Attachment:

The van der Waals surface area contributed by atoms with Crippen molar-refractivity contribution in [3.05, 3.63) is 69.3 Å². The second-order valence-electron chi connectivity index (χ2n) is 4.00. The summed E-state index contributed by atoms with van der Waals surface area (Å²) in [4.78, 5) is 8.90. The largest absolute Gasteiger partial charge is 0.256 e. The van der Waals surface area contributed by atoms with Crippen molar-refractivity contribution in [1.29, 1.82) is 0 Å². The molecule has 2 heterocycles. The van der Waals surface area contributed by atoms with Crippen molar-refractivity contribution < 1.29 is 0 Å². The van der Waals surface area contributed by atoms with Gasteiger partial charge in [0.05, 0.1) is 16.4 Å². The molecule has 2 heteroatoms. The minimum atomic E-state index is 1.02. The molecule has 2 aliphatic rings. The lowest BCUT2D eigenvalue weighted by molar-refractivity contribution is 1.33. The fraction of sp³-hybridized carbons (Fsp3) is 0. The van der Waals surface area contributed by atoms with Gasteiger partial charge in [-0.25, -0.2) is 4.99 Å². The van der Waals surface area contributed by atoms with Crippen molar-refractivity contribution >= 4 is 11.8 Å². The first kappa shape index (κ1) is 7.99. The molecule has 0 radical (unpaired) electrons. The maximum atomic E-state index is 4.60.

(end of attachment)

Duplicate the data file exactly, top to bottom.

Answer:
The van der Waals surface area contributed by atoms with Crippen molar-refractivity contribution in [3.05, 3.63) is 69.3 Å². The second-order valence-electron chi connectivity index (χ2n) is 4.00. The summed E-state index contributed by atoms with van der Waals surface area (Å²) in [4.78, 5) is 8.90. The largest absolute Gasteiger partial charge is 0.256 e. The van der Waals surface area contributed by atoms with Crippen molar-refractivity contribution in [1.29, 1.82) is 0 Å². The molecule has 2 heterocycles. The van der Waals surface area contributed by atoms with Crippen molar-refractivity contribution < 1.29 is 0 Å². The van der Waals surface area contributed by atoms with Gasteiger partial charge in [0.05, 0.1) is 16.4 Å². The molecule has 2 heteroatoms. The minimum atomic E-state index is 1.02. The molecule has 2 aliphatic rings. The lowest BCUT2D eigenvalue weighted by molar-refractivity contribution is 1.33. The fraction of sp³-hybridized carbons (Fsp3) is 0. The van der Waals surface area contributed by atoms with Gasteiger partial charge in [-0.25, -0.2) is 4.99 Å². The van der Waals surface area contributed by atoms with Crippen molar-refractivity contribution >= 4 is 11.8 Å². The first kappa shape index (κ1) is 7.99. The molecule has 0 radical (unpaired) electrons. The maximum atomic E-state index is 4.60.